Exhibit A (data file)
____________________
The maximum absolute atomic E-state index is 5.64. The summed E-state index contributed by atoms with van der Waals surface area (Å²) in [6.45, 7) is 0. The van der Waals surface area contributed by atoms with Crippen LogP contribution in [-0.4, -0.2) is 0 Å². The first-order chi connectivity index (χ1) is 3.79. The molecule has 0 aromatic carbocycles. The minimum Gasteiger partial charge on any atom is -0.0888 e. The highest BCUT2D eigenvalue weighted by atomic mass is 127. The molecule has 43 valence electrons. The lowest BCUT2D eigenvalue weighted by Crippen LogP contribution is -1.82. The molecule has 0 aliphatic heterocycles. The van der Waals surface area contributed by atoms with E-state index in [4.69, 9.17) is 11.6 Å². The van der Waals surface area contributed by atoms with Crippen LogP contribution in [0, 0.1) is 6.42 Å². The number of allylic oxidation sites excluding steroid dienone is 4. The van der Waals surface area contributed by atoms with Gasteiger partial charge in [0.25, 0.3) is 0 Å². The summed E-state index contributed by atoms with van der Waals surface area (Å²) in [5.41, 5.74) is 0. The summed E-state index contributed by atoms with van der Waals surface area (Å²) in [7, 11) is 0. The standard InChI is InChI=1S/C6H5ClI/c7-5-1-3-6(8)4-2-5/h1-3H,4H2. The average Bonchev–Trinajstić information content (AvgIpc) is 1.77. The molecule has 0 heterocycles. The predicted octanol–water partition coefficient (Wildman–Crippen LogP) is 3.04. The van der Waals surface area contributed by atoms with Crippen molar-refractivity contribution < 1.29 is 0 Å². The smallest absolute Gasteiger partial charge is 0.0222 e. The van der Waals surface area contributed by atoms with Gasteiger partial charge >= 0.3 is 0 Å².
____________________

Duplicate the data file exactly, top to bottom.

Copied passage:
The maximum absolute atomic E-state index is 5.64. The summed E-state index contributed by atoms with van der Waals surface area (Å²) in [6.45, 7) is 0. The van der Waals surface area contributed by atoms with Crippen LogP contribution in [-0.4, -0.2) is 0 Å². The first-order chi connectivity index (χ1) is 3.79. The molecule has 0 aromatic carbocycles. The minimum Gasteiger partial charge on any atom is -0.0888 e. The highest BCUT2D eigenvalue weighted by atomic mass is 127. The molecule has 43 valence electrons. The lowest BCUT2D eigenvalue weighted by Crippen LogP contribution is -1.82. The molecule has 0 aliphatic heterocycles. The van der Waals surface area contributed by atoms with E-state index in [4.69, 9.17) is 11.6 Å². The van der Waals surface area contributed by atoms with Crippen LogP contribution in [0, 0.1) is 6.42 Å². The number of allylic oxidation sites excluding steroid dienone is 4. The van der Waals surface area contributed by atoms with Gasteiger partial charge in [0.25, 0.3) is 0 Å². The summed E-state index contributed by atoms with van der Waals surface area (Å²) in [5.41, 5.74) is 0. The summed E-state index contributed by atoms with van der Waals surface area (Å²) in [7, 11) is 0. The standard InChI is InChI=1S/C6H5ClI/c7-5-1-3-6(8)4-2-5/h1-3H,4H2. The average Bonchev–Trinajstić information content (AvgIpc) is 1.77. The molecule has 0 heterocycles. The predicted octanol–water partition coefficient (Wildman–Crippen LogP) is 3.04. The van der Waals surface area contributed by atoms with Crippen molar-refractivity contribution < 1.29 is 0 Å². The smallest absolute Gasteiger partial charge is 0.0222 e. The van der Waals surface area contributed by atoms with Gasteiger partial charge >= 0.3 is 0 Å².